Early in the morning, when they were gone, a priest came to the room. Thinking we had delivered our miracle, he was overjoyed. My wife was furious. No one should ever be congratulated for a miscarriage. Or three.

I ushered the priest into the hall. I apologized, thinking there was enough loss for that day, and I did not want to experience any more of God's wrath, not by insulting a priest. I explained that we had lost the babies, and apologized again.

He looked at me and was ready to speak. I remember thinking, there is absolutely nothing he can say to me to make me feel better, and was astonished that he would have the gall to try. He took both my hands in his, and he squeezed them hard, looked furiously into my eyes, and said, "God loves you."


The thing about loss is that it sneaks up on you.

In the car, I tend to listen to sports talk radio. I love Philly sports talk radio. I love how parochial it is. I love how passionate the fans are. When I first moved to Philly, Donovan McNabb was making the opposite journey, to DC from Philly.

But five years of sports talk can get old, especially when all the local teams are struggling. So, one day recently, I started rummaging through the CDs in my tired old car.

And there was Magic.


After the delivery, as I drove my son back and forth to the hospital to see his mom, we listened to Magic in our rental. He loved "Radio Nowhere," and we listened to it over and over. But sometimes, he'd stay with his grandfather, and as I drove, I'd listen to a different song, one that was about infidelity, but struck me as having a completely different meaning, one about fidelity. My dear friend Jeff is in the music business, and he says that no song is 100 percent what you want it to be, music is totally personal, and songs mean whatever you want them to mean. And this song was about the loss, the journey, my wife and I were on.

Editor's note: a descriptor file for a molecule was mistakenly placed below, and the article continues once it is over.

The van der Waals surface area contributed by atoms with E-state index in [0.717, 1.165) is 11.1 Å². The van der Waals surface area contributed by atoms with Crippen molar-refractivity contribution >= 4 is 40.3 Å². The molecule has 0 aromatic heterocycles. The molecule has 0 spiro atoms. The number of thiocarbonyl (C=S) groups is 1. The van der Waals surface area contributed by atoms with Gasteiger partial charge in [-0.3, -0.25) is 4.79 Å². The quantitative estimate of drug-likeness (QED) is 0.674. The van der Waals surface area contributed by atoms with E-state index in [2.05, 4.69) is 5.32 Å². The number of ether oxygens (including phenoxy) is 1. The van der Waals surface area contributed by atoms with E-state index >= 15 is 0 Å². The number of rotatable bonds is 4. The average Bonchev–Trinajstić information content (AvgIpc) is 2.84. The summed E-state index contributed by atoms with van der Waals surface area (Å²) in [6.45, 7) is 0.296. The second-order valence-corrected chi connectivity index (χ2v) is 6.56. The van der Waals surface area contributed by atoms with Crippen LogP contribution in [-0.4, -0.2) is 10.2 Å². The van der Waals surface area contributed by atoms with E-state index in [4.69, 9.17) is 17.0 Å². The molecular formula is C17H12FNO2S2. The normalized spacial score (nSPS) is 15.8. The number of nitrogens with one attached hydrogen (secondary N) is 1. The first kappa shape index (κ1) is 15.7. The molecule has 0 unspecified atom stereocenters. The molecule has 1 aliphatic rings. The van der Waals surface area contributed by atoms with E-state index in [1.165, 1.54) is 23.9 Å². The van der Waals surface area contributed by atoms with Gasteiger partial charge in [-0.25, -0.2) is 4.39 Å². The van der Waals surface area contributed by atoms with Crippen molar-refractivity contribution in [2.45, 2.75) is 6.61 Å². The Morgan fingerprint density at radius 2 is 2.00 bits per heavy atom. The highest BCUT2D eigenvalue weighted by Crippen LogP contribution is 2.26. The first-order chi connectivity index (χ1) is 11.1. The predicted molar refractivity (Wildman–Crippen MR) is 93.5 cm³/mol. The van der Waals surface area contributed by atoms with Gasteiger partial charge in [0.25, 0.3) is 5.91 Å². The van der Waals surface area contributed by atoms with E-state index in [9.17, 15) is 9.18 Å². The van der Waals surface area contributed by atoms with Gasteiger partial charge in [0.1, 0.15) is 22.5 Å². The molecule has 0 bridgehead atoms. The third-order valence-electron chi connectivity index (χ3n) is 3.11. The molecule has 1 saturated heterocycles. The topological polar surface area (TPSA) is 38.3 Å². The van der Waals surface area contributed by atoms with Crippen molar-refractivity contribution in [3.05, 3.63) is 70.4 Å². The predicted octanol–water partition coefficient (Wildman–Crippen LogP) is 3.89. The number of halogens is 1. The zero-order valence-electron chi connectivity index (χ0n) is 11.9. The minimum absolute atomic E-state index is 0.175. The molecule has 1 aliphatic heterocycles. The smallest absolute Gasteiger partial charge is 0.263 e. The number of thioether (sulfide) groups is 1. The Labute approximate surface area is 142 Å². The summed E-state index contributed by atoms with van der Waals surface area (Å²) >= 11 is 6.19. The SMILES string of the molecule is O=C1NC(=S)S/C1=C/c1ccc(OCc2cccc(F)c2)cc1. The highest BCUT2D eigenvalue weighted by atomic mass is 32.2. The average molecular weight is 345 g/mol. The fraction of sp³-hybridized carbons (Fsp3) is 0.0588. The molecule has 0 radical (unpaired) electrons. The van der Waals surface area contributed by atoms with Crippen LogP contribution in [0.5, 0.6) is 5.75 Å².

Well tears they fill the rosary,
at your feet my temple of bones
Here in this perdition we go on and on
Now our city of peace has crumbled and our book of faith's been tossed
And I'm just down here searching for my own piece of the cross

And our loss echoed and echoed.


The thing about miscarriages is that an astonishing number of people have survived one.

My friend Jeff and his wife had at least one, I don't know. When I mentioned ours, early in our friendship, she was at the sink washing dishes, and gulped for air, and walked away. His eyes flashed, and I changed the subject to Donovan McNabb.

A few weeks after our loss, we were at a going away party for a colleague. I was still relatively junior then, and had not met many of the senior staff. I work with some of the most accomplished people in the world. But one by one, these incredibly accomplished would-have-been-dads came to me, to tell me their story, to tell me of their loss, to put their arm around me, to tell me how sad they were that we lost our miracle. Not one of them, not one, told me it would be OK.


When I was in college, I knew everything. I could wax about politics, and moral philosophy, and theology. I could tell you why God was dead, and why the whole art of baby-making was foolish, and self-involved. I had a lot of answers.


The thing about Amalia Sarah and Elenie Elizabeth and Georgia Marie Roman is that I hope there is a God and he loves you too.